I’ve noticed an interesting mini-trend of late: high-quality but relatively obscure (commercially speaking) recording artists are putting together and releasing multiple-disc sets. These are taking the form of Odds and Sods-style compilations, bringing together alternate takes, demos, unreleased tracks, covers, collaborations, live versions and whatnot. Karl Wallinger is readying release of his own World Party retrospective Arkeology; I’m working my way through that now, and will report on it soon.
In a similar move, The Rooks‘ frontman Michael Mazzarella has put together five discs’ worth of his own music, titled Songwriter. The music covers a lot of stylistic ground, but the unifying qualities of the 99(!) tracks are Mazarella’s presence and – more importantly – the fact that he wrote every single one of the songs. All but 22 of the tracks (one on disc #4 and the entirety of the all-demos disc #5) have been previously released, but good luck trying to lay your hands on original pressings of any of Mazzarella’s three solo albums (1997’s Methods of a Mad Rook, the 2006 release Grey Over an Autumn Winter, and 2008’s Folk Songs for the Curious Few). The three original Rooks releases are a bit easier to come by, but still aren’t the sort of discs one might stumble across in the local Best Buy.
The Rooks material scattered liberally across Songwriter leans in a predictably pleasing powerpop direction; Mazzarella’s songs serve up plenty of the requisite memorable hooks and Who-derived power. The Rooks’ sound is similar to that of The Grip Weeds, Smithereens and other revered classic-minded rock groups of the NYC/New Jersey region. Mazzarella’s solo work, however, seems focused more on exploring other sorts of music; as often as not, that means less-rocking material. Some of the solo tracks – “In An Ocean,” for example, have a John Lennon‘s Dakota Demos feel to them; others, like “Home,” are more idiosyncratic, suggesting what The Polyphonic Spree might sound like at home (so to speak).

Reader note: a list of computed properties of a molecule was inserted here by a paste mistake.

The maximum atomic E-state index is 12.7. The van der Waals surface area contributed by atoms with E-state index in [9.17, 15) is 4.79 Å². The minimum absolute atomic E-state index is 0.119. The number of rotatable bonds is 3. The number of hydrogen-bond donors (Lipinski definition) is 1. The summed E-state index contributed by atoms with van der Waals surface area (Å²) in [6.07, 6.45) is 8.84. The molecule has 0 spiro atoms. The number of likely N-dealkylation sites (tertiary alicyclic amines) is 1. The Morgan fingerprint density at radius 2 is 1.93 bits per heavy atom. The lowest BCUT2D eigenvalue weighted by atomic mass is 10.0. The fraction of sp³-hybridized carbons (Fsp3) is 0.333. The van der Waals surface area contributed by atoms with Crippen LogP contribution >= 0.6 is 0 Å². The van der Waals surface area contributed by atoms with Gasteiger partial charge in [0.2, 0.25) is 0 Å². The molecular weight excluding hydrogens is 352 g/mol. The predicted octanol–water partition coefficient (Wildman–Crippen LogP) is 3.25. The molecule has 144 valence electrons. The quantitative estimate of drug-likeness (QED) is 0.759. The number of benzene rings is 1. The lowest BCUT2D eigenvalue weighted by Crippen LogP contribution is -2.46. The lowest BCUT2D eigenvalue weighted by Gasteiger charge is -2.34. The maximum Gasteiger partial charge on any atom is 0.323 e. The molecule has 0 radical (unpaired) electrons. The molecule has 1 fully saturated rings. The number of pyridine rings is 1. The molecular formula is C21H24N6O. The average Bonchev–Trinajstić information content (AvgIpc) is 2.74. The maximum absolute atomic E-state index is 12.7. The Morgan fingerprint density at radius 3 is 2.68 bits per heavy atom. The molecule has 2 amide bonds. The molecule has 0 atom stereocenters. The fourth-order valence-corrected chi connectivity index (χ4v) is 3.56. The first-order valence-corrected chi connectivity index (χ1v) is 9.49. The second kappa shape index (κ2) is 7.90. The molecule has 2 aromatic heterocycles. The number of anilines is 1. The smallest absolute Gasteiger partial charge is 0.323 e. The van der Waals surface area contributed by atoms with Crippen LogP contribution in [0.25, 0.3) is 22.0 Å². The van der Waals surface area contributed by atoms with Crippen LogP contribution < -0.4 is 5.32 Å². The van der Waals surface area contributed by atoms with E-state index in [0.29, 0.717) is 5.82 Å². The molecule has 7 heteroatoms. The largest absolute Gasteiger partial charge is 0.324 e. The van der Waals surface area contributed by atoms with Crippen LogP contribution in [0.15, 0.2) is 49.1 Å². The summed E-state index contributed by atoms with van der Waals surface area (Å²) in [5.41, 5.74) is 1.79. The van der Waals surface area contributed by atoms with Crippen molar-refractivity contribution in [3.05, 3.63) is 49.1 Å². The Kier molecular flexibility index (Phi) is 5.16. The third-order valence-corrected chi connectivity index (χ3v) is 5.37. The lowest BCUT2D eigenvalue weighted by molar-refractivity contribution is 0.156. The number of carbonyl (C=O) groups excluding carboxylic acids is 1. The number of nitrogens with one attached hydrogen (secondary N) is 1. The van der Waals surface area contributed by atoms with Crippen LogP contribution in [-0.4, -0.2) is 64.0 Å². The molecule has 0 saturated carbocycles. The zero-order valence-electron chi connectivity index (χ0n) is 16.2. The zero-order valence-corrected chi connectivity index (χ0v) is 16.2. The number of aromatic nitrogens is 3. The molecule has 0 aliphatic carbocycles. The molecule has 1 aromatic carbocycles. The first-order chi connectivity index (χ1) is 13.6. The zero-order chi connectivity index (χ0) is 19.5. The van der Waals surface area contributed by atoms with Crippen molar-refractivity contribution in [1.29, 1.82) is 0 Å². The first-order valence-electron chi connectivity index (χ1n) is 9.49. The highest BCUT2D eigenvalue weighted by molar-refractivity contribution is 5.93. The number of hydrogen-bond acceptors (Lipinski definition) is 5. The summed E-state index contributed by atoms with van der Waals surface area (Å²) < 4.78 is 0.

The sequencing of the music across these discs is neither chronological nor arranged according to artist (Rooks or solo work). The result is an occasionally jarring listening experience, veering between upbeat Rooks ravers and contemplative, sometimes spooky solo works. While the Rooks songs have the sparkle and polish of the best powerpop, many of Mazzarella’s solo cuts have a recorded-in-his-garret vibe that calls to mind post-Pink Floyd Syd Barrett more than, say, Martin Newell.
Which isn’t to suggest that the solo tracks aren’t fine; they are, and their inclusion is essential to – as this set must be aiming to do – chronicling Mazzarella’s songwriting talents. As the principal (nearly only) songwriter in The Rooks, he (one suspects) has to lean toward a particular and relatively narrow style; the solo works betray no such restrictions. Mas often as not, they’re based on piano melodies rather than power-chording electric guitar. Occasionally – but not often – the two styles sort of meet halfway, as on “Drag of the Month,” a Rooks track originally on their 1999 album A Wishing Well.
A handful of tracks are collected from sources other than Rooks or Mazzarella LPs. One track from the mid 80s included, “While You Were Having Fun,” is from Mazzarella’s early group The Broken Hearts. I haven’t done a comparison to the discographies to determine what’s here and what isn’t from earlier releases; doing so would take some time, as the Rooks/Mazzarella discography is fairly extensive. Fanatically interested parties are directed
here. (NOTE: The site’s no longer online.)
Kudos to Kool Kat Musik for working with Mazzarella to bring these hard-to-find tracks back to the marketplace. Anyone with an interest in powerpop – well, any such person prepared to cast a wider musical net – should check these discs out. At a mere $22 for 5 discs, it’s an amazing value, and some fine music to boot. The music on Songwriter should keep listeners busy until the release of Mazzarella’s next album Love in Laureltide Green, slated for 2012 release. Songwriter is available from Kool Kat Muzik.
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